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An ordinance requiring that planned superstores complete an economic impact analysis before seeking approval for their projects, giving community members and elected officials more control over these development projects.
This ordinance enacts a temporary moratorium on big box store applications and hearings to allow time for residents and town officials to consider the impacts of large-scale retail and amends the town zoning law accordingly.
An ordinance requiring that no single retail store (including, but not limited to, a retail establishment use as defined in Bennington's Land Use and Development Regulations) whether located in a single building, combination of buildings, single tenant space and/or combination of tenant spaces shall exceed 50,000 (fifty thousand) gross square feet of floor area in the aggregate, except that in the Planned Commercial District the limit shall be 75,000 gross square feet in the aggregate.
An ordinance which requires that proposed retail developments under 75,000 square feet, but larger than 15,000 square feet, undergo a community impact review and obtain a conditional use permit. The cost of all independent studies and investigations required to complete the review are to be paid by the developer.
An ordinance requiring new retail stores over 16,000 square feet to obtain a special permit, with approval hinging on whether they add to a balanced and diverse mix of downtown businesses. Specifically, a new store must demonstrate that it 1) adds a desired type of business, 2) contributes to an appropriate balance of local or non-local businesses, and 3)contributes to an 'appropriate balance of small, medium and large-sized businesses. In addition to enhancing the overall diversity of the downtown business district, the new store must be a 'good neighbor' and contribute to community life by becoming a member of a business or neighborhood organization, hiring local residents whenever possible, and participating in festivals and other events.
An ordinance adopting a six-month moratorium on development of stores larger than 80,000 square feet. The city used the time to review the design, transportation, and other planning issues posed by big box retailers, and to make changes to its planning and zoning rules.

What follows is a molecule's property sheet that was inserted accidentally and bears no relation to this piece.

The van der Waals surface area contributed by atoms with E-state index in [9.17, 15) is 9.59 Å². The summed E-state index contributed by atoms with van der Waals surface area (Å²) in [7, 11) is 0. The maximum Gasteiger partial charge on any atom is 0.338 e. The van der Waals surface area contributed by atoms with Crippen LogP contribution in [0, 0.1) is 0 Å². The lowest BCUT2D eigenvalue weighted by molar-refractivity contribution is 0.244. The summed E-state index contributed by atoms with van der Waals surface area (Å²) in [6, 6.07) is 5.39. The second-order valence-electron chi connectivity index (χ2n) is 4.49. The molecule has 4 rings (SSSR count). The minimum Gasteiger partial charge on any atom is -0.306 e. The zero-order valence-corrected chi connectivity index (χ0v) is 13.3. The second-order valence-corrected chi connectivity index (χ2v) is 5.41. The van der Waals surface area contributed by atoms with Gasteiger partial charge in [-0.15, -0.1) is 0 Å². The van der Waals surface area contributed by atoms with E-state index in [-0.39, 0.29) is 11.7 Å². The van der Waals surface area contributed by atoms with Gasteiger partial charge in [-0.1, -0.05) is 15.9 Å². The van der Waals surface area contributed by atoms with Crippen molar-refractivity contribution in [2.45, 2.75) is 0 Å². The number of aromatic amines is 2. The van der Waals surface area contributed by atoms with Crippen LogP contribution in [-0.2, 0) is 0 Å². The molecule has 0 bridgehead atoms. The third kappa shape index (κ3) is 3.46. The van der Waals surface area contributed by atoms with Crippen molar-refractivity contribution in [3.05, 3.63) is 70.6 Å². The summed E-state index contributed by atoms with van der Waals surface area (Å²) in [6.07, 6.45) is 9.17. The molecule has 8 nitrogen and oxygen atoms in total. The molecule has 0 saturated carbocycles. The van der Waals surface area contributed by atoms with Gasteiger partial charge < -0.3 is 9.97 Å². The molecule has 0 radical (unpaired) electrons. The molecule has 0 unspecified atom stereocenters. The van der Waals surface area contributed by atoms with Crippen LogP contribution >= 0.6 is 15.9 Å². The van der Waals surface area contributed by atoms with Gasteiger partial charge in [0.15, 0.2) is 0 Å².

An act which requires all proposals for retail stores in excess of 65,000 square feet to undergo an economic and community impact analysis. The analysis is to be conducted by a consultant chosen from a list of qualified consultants approved by the Brattleboro Development Review Board. The analysis must estimate the proposed big-box store's net impact on employment, the cost of providing public services to the store, the impact on surrounding property values, the extent to which the store's sales will come at the expense of existing retailers, and how much of its revenue will be redirected back into the local economy. Local officials may approve the big box store only if they conclude that it' shall not adversely affect the Town's financial health and its ability to serve its residents as evidenced by the projected impact on the local economy.'
An ordinance that requires that any residential development which shall generate more than 500 ADT (Average Daily Trips) shall be subject to a Community Impact Assessment review process and approval criteria are outlined in Section 18.55.090 of the Carbondale Municipal Code. For mixed use projects (commercial and residential), 1,000 ADT is required in order to have a development subject to Community Impact Assessment process.
This ordinance requires proposed large retail developments to undergo a community impact review and obtain a conditional use permit. The cost of all independent studies and investigations required to complete the review are to be paid by the developer.
This ordinance prohibits retail stores larger than 65,000 square feet and bars the Board of Zoning Appeals from granting a variance to allow a larger store. The rules also require retail stores in excess of 25,000 square feet to obtain a permit from the Council.